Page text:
Oct 31, 2016
So you booked a trip to Amsterdam and you are trying what to do once you get there except smoke weed. Don't worry too much we've got you covered and we have compiled a list of things you can do in the beautiful city of Amsterdam.
1. Of course, the first thing we recommend is heading out to the Red Light District to catch a glimpse of an eye at all the beautiful Amsterdam escorts available there. If you are too lazy you can call an Amsterdam escort agency to send girls to your hotel.
2. With over 20,000 bicycles we recommend hopping on a bike and riding through the city to experience the real dutch life.
3. Visit the arty Jordaan neighborhood if you want to feel like going back in time. Lose the map and lose yourself in the surroundings.
4. Head over to Museumplein, the cultural beating of Amsterdam. You can find the Rijksmuseum, the Van Gogh Museum and the Stedelijk Museum of Modern Art here.
5. Take a cruise on Amsterdam's canal. The canal was built in the 17th century and is a UNESCO heritage protected canal belt. It provides an unbelievable sight of the city and an experience you will not forget very soon.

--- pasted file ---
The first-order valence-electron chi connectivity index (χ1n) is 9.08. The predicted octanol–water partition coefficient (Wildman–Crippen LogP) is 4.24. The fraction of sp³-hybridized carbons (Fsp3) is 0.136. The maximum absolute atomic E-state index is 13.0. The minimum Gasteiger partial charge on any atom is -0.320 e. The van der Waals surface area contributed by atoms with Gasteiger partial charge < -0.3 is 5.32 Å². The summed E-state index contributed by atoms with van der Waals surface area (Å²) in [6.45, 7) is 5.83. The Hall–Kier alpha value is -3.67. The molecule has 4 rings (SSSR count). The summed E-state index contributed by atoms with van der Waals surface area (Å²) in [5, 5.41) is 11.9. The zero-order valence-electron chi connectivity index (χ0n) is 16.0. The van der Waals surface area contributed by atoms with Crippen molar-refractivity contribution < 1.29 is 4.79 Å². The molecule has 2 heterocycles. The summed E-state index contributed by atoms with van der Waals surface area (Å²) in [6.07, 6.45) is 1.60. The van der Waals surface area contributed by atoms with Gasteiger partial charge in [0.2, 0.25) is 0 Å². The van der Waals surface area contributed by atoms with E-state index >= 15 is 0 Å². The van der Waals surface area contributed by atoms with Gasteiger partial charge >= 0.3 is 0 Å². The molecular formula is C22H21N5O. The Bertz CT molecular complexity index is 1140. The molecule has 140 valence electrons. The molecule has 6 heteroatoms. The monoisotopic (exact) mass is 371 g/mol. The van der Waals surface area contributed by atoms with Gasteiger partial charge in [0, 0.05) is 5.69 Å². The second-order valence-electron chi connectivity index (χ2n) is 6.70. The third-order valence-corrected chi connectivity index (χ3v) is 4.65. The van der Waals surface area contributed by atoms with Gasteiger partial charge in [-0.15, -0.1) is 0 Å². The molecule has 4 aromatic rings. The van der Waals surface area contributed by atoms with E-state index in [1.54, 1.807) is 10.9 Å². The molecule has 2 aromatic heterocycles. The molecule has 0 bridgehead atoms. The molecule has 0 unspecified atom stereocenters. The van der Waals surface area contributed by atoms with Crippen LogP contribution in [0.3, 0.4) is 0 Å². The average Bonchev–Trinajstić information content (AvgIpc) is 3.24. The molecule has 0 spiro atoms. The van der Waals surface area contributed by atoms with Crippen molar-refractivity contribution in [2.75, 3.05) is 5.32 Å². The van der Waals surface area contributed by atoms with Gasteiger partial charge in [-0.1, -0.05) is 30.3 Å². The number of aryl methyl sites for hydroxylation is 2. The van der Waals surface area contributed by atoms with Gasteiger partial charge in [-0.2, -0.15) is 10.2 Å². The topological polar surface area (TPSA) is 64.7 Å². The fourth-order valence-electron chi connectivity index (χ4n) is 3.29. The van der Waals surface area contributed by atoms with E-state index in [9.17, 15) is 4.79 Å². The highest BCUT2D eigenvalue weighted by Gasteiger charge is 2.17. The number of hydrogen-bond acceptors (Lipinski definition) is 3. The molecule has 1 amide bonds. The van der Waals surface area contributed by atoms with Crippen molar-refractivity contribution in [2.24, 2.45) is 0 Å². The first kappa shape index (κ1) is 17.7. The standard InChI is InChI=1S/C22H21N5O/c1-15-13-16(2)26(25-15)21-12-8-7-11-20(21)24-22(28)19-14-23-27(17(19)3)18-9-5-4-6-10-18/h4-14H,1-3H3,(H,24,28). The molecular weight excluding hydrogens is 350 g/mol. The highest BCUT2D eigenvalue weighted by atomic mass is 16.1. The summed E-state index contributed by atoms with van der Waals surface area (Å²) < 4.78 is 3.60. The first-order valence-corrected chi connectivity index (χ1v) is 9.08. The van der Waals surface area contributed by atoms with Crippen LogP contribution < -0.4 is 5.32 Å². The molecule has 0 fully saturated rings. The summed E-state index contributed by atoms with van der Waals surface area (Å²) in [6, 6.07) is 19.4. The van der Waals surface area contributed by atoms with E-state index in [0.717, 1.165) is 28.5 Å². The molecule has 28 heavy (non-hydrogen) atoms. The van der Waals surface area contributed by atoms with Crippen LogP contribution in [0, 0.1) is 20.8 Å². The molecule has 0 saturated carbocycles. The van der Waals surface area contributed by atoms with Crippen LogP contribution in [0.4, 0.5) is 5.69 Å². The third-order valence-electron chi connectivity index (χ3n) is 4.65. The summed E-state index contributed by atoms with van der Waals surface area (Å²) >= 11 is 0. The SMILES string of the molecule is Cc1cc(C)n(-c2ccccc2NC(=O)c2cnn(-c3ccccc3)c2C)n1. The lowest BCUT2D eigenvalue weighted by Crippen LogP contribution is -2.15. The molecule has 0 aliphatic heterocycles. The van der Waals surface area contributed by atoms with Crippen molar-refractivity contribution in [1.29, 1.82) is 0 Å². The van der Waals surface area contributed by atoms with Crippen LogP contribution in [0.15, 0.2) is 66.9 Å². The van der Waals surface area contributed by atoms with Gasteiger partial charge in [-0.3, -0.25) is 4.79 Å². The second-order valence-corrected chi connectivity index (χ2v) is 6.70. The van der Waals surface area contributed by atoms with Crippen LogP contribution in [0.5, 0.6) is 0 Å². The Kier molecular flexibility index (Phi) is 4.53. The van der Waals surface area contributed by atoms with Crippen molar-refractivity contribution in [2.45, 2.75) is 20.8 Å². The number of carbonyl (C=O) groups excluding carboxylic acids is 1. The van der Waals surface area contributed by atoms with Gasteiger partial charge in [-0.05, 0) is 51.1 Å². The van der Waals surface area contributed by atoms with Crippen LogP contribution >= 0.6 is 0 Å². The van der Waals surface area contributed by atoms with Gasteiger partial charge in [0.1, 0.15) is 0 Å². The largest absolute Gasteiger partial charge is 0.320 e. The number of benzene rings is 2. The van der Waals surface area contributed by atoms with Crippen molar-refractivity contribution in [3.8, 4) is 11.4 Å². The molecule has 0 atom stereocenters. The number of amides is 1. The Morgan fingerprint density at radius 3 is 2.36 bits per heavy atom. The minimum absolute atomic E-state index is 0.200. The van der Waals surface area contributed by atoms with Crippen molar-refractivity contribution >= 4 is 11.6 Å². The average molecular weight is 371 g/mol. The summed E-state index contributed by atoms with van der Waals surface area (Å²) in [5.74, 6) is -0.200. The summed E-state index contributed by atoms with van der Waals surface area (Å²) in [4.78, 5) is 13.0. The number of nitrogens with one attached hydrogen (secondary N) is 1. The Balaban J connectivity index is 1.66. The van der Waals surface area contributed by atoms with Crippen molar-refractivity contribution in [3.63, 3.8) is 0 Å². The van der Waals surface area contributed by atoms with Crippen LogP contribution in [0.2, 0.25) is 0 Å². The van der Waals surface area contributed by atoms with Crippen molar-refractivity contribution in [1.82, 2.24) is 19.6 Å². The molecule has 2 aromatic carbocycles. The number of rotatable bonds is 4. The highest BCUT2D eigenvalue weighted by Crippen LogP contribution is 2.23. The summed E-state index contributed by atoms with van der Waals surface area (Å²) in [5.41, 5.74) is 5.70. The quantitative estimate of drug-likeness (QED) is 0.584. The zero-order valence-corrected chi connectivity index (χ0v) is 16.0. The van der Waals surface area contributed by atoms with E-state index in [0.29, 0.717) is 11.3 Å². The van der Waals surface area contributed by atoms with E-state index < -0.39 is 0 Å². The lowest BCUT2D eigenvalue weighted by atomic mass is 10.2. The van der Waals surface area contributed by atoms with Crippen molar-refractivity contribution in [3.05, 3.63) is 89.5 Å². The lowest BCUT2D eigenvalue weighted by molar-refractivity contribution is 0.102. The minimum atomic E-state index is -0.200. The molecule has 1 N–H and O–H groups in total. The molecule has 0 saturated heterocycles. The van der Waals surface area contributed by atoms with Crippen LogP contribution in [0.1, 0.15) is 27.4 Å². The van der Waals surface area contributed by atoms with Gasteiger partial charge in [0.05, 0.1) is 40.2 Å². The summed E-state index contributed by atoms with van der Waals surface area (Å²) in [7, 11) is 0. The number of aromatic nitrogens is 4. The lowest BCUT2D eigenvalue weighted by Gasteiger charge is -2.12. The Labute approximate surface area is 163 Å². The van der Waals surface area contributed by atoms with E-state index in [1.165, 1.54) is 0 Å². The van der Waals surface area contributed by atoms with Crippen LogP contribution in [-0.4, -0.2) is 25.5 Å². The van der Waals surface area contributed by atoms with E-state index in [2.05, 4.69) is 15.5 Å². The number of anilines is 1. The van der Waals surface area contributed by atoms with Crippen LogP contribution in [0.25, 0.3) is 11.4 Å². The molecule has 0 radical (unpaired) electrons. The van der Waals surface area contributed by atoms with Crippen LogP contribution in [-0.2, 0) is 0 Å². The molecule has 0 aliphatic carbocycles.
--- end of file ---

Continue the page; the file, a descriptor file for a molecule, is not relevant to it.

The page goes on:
6. Enjoy the tulips that you can find all over the city. Your trip would not be genuine without a fresh smell of tulips. If you have a few hours you could visit the world-famous tulip fields (Bollenstreek) located between Harlem and Leiden. There is also a museum dedicated to tulips. You can find it in the Joordan.
Don't forget the local events websites to check out if there is a concert in the city. You may never know what pop-star is having a concert during your stay.
Nov 30, 2015
Jan 8, 2012
May 10, 2011
Jan 24, 2011
Nov 24, 2010
May 24, 2010
May 18, 2010
Banksy continues his North American tour. After spotting his art in Boston, now first works by the artist were seen in New York City. The opening is marked with a “I Heart NY” piece by Banksy, found on Cedar Street between Greenwich and Trinity.
May 16, 2010
Apr 14, 2010
"Ink Calendar" makes use the timed pace of the ink spreading on the paper to indicate time.
The ink is absorbed slowly, and the numbers in the calendar are "printed" daily. One a day, they are filled with ink until the end of the month. A calendar self-updated, which enhances the perception of time passing and not only signaling it.
The ink colors are based on a spectrum, which relate to a “color temperature scale”, each month having a color related to our perception of the whether on that month. The colors range from dark blue in December to, three shades of green in spring or oranges, red in the summer.
The scale for measuring the “color temperature” that I have used is a standard called ‘D65’ and corresponds roughly to a midday sun in Western / Northern Europe.
The "Ink Calendar" was developed for “Gradual “, an exhibition featuring works, which were evolving during the exhibition time at the London Design Festival 2007.